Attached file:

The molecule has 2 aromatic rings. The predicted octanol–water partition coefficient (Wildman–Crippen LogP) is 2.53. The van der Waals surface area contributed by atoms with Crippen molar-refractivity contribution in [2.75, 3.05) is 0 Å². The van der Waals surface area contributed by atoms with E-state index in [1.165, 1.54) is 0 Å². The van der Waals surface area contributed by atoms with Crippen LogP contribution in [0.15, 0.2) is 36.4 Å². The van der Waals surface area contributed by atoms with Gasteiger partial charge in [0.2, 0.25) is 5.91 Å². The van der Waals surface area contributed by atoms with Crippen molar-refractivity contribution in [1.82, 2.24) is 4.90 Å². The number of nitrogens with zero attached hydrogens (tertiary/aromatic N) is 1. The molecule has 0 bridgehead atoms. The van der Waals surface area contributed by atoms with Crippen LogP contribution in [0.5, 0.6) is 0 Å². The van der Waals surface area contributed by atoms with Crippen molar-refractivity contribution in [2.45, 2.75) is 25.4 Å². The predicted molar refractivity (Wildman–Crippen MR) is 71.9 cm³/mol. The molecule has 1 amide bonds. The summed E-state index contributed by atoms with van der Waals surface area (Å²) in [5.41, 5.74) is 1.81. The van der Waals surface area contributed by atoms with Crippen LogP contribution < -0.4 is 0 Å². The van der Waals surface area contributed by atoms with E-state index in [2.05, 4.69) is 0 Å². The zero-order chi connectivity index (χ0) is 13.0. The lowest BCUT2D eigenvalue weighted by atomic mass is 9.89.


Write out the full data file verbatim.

The molecule has 2 aromatic rings. The predicted octanol–water partition coefficient (Wildman–Crippen LogP) is 2.53. The van der Waals surface area contributed by atoms with Crippen molar-refractivity contribution in [2.75, 3.05) is 0 Å². The van der Waals surface area contributed by atoms with E-state index in [1.165, 1.54) is 0 Å². The van der Waals surface area contributed by atoms with Crippen LogP contribution in [0.15, 0.2) is 36.4 Å². The van der Waals surface area contributed by atoms with Gasteiger partial charge in [0.2, 0.25) is 5.91 Å². The van der Waals surface area contributed by atoms with Crippen molar-refractivity contribution in [1.82, 2.24) is 4.90 Å². The number of nitrogens with zero attached hydrogens (tertiary/aromatic N) is 1. The molecule has 0 bridgehead atoms. The van der Waals surface area contributed by atoms with Crippen LogP contribution in [0.5, 0.6) is 0 Å². The van der Waals surface area contributed by atoms with Crippen molar-refractivity contribution in [2.45, 2.75) is 25.4 Å². The predicted molar refractivity (Wildman–Crippen MR) is 71.9 cm³/mol. The molecule has 1 amide bonds. The summed E-state index contributed by atoms with van der Waals surface area (Å²) in [5.41, 5.74) is 1.81. The van der Waals surface area contributed by atoms with Crippen LogP contribution < -0.4 is 0 Å². The van der Waals surface area contributed by atoms with E-state index in [2.05, 4.69) is 0 Å². The zero-order chi connectivity index (χ0) is 13.0. The lowest BCUT2D eigenvalue weighted by atomic mass is 9.89.